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American Journal of Food Technology
Year: 2018  |  Volume: 13  |  Issue: 1  |  Page No.: 23 - 31

Calcium Carbide Treatment on Some Physiochemical Characteristics of Broken and Mummy Mango Fruits

Gbakon Shar Andrew, Ubwa Terver Simon, Ahilem Ungwanen John, Obochi Oche Godwin, Nwannadi Ikenna Alexander and Yusufu M. Ikagu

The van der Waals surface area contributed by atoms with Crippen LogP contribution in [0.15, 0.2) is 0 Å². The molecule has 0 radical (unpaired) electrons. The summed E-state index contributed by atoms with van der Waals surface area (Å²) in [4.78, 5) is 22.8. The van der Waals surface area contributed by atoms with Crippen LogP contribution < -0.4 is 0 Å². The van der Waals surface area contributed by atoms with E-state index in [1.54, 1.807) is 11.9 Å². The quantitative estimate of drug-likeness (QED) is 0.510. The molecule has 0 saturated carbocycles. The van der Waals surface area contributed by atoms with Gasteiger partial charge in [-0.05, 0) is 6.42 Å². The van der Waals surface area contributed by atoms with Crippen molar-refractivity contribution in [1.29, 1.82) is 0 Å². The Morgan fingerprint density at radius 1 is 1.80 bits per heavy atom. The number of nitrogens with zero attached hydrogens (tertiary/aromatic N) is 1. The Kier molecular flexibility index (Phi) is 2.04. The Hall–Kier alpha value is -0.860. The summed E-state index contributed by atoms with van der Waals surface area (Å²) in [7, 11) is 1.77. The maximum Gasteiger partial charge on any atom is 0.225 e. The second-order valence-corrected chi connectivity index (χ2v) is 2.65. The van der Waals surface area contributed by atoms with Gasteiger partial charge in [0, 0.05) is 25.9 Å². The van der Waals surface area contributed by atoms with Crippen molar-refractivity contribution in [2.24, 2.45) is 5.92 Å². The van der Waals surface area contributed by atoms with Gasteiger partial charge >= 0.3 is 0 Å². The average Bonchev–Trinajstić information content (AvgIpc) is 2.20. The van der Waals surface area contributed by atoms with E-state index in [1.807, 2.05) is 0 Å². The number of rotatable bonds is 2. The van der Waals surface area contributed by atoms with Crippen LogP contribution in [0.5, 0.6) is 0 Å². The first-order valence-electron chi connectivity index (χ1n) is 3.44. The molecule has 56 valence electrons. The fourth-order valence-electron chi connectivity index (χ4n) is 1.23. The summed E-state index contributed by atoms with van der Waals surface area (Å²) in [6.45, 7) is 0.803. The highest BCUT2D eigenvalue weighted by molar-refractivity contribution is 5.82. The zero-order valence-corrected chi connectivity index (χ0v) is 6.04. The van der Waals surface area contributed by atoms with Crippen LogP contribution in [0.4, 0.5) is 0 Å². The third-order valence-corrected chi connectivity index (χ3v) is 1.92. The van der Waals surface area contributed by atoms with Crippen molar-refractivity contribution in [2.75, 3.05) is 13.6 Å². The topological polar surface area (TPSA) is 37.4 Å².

Abstract: Background and Objective: Calcium carbide is a corrosive and dangerous chemical containing traces of arsenic and phosphorus hydride as impurities. The effects of calcium carbide treatment on the fruits of two relatively new mango varieties (Mangifera indica L.) namely: Broken and Mummy, grown in Benue State, Nigeria was investigated. Materials and Methods: Sixty uniform, mature green, undamaged and healthy fruits were harvested and the fruits of each variety divided into four groups. Each variety was subjected to different levels of calcium carbide treatment as follows: 0, 2, 4 and 6 g calcium carbide per kg of fruit to induce ripening at room temperature. The pulp was extracted after ripening and used in the biochemical analysis. Data was analyzed by one-way ANOVA followed by Bonferroni post hoc test. The results revealed that Broken and Mummy mango fruits could be artificially ripened by calcium carbide and it was more effective in early ripening when compared to natural ripening. Results: The study showed significant differences between calcium carbide-ripened mangoes and the untreated mangoes. This study also provided evidence that ripening of mangoes by calcium carbide induced significant negative changes in some of the investigated physical characteristics: fruit weight, physiological weight loss, firmness and biochemical constituents such as pH, tiratable acidity, total soluble solids and vitamin C in all the three groups. The calcium carbide-treated fruits, especially the groups subjected to 4 and 6 g of calcium carbide per kg of fruit exhibited a trend in higher physiological weight loss, less total soluble solids, drastic decrease in Vitamin C and higher acid content than the fruits that ripened naturally. The differences between the two varieties noticed in response to calcium carbide treatment were probably due to their genetic dissimilarities. Conclusion: The present study established that the calcium carbide-ripened fruits could not keep the investigated physicochemical characteristics intact.

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